Wildlife, suburban style

Baby animals freak me out, startle me, and break my heart. They don’t even have to do anything — stop peering at me with those gigantic moist eyeballs; put down those adorable outsize paws — and they get me. 

The mini-critters make me kind of sad, what with their dewy vulnerability, peach-fuzzy squishiness, frantic suckling and flappy, floppy helplessness. (Human babies don’t have this effect on me. They have iPads and Elmo and rarely become roadkill.)

So I was walking through the big, bright, flora-flung idyll of my emphatically suburban neighborhood (Ward Cleaver, meet Ozzie Nelson), when I spotted a pair of bitty lost creatures on someone’s front lawn. I heard a faint squeak and took in a scene that could only lance my soul: two baby raccoons, blinking in the sunlight, gazing up a nearby tree, wondering, it seemed, where their mama was.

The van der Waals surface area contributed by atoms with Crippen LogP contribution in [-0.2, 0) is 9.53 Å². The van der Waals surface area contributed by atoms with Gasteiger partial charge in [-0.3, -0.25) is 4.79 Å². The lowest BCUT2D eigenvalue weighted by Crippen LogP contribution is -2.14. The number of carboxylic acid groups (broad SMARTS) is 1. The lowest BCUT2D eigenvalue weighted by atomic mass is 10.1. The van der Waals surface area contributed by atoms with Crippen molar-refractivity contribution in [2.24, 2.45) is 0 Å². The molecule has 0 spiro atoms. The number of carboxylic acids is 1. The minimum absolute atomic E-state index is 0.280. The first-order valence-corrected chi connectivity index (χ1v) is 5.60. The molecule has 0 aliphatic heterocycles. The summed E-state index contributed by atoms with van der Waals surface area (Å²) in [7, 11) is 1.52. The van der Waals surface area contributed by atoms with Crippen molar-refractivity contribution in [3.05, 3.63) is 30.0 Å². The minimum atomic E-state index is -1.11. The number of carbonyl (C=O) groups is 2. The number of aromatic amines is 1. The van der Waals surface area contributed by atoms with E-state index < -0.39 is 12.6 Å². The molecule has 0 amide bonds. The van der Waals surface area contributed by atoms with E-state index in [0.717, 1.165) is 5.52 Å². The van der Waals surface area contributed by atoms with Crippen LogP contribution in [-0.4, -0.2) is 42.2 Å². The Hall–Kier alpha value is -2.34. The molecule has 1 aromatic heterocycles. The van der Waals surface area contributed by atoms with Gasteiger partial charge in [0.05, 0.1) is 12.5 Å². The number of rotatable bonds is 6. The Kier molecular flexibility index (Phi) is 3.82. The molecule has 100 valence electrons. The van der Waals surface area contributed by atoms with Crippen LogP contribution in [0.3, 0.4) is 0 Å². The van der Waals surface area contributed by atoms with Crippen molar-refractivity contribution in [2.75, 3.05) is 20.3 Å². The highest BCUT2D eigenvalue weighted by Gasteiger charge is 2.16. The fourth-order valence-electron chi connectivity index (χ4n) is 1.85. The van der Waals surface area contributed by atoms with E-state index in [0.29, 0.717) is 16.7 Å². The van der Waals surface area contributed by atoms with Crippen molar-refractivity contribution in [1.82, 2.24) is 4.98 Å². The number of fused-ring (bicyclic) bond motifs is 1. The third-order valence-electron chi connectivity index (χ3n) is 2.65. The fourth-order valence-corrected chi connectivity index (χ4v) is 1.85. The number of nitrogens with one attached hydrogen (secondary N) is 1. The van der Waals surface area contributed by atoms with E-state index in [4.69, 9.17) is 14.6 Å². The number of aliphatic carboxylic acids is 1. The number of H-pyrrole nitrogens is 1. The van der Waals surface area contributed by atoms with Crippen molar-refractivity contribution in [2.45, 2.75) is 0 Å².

Oh, no, was my first (and second and third) impression: One of the infants looked semi-dead, and I promptly thought I’d stumbled upon guinea pig-sized baby possums, hoping the still one was only playing dead. But no, Lone Ranger markings and all, these were scrawny, handsome raccoons, both very much alive. Desperate and scared, but animate.

Awash with relief, I kicked into mammal emergency mode. But just as I was about to dial animal control, it struck me to ask the home’s owner if they knew about the orphan raccoons on their grass and if anything was happening to rescue them. 

I rang the bell on the big blue porch and a voice on an intercom wheezed, “Yes?” I told the woman my concerns — cute animals are squirming on your lawn, perilously — and she assured me she knew about the hapless wildlife. 

OK, I thought. She’ll take care of it. So I moved on with a twinge of anguish and the haunting notion that my raccoon pals were doomed. Why? Because people are cruddy.

Not me, not when it comes to poor, innocent animals, be it a mangy street cur in Kathmandu or an extravagantly spoiled pet rat named Becky, who drank beer and snarfed, well, everything.